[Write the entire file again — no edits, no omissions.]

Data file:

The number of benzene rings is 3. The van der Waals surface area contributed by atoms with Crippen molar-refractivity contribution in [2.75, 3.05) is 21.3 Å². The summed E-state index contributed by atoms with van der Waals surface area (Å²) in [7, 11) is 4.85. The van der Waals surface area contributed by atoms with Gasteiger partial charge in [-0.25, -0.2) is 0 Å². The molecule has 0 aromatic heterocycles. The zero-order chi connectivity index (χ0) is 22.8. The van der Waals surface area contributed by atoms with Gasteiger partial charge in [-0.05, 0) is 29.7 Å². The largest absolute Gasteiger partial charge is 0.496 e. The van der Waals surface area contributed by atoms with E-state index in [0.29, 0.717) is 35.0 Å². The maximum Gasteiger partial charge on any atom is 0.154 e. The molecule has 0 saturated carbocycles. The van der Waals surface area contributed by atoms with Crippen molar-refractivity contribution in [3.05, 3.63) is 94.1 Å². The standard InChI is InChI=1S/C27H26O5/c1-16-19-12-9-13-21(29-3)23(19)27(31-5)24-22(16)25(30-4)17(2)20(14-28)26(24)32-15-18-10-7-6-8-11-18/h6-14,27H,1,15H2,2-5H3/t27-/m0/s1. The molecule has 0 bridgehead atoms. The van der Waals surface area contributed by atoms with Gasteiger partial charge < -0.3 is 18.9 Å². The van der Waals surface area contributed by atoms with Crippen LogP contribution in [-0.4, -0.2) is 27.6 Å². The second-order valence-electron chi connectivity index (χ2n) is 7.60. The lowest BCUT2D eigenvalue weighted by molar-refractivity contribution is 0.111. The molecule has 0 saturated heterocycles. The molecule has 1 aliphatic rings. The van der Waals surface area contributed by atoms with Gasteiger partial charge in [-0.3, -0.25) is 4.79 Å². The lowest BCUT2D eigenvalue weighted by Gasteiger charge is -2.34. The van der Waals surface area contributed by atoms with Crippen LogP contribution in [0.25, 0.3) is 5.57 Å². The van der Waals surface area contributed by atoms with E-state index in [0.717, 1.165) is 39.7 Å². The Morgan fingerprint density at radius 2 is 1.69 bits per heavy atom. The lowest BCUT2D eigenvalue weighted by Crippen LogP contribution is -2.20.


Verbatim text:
The number of benzene rings is 3. The van der Waals surface area contributed by atoms with Crippen molar-refractivity contribution in [2.75, 3.05) is 21.3 Å². The summed E-state index contributed by atoms with van der Waals surface area (Å²) in [7, 11) is 4.85. The van der Waals surface area contributed by atoms with Gasteiger partial charge in [-0.25, -0.2) is 0 Å². The molecule has 0 aromatic heterocycles. The zero-order chi connectivity index (χ0) is 22.8. The van der Waals surface area contributed by atoms with Gasteiger partial charge in [-0.05, 0) is 29.7 Å². The largest absolute Gasteiger partial charge is 0.496 e. The van der Waals surface area contributed by atoms with E-state index in [0.29, 0.717) is 35.0 Å². The maximum Gasteiger partial charge on any atom is 0.154 e. The molecule has 0 saturated carbocycles. The van der Waals surface area contributed by atoms with Crippen molar-refractivity contribution in [3.05, 3.63) is 94.1 Å². The standard InChI is InChI=1S/C27H26O5/c1-16-19-12-9-13-21(29-3)23(19)27(31-5)24-22(16)25(30-4)17(2)20(14-28)26(24)32-15-18-10-7-6-8-11-18/h6-14,27H,1,15H2,2-5H3/t27-/m0/s1. The molecule has 0 bridgehead atoms. The van der Waals surface area contributed by atoms with Gasteiger partial charge < -0.3 is 18.9 Å². The van der Waals surface area contributed by atoms with Crippen LogP contribution in [-0.4, -0.2) is 27.6 Å². The second-order valence-electron chi connectivity index (χ2n) is 7.60. The lowest BCUT2D eigenvalue weighted by molar-refractivity contribution is 0.111. The molecule has 0 saturated heterocycles. The molecule has 1 aliphatic rings. The van der Waals surface area contributed by atoms with Gasteiger partial charge in [-0.3, -0.25) is 4.79 Å². The lowest BCUT2D eigenvalue weighted by Gasteiger charge is -2.34. The van der Waals surface area contributed by atoms with Crippen LogP contribution in [0.25, 0.3) is 5.57 Å². The van der Waals surface area contributed by atoms with E-state index in [0.717, 1.165) is 39.7 Å². The Morgan fingerprint density at radius 2 is 1.69 bits per heavy atom. The lowest BCUT2D eigenvalue weighted by Crippen LogP contribution is -2.20.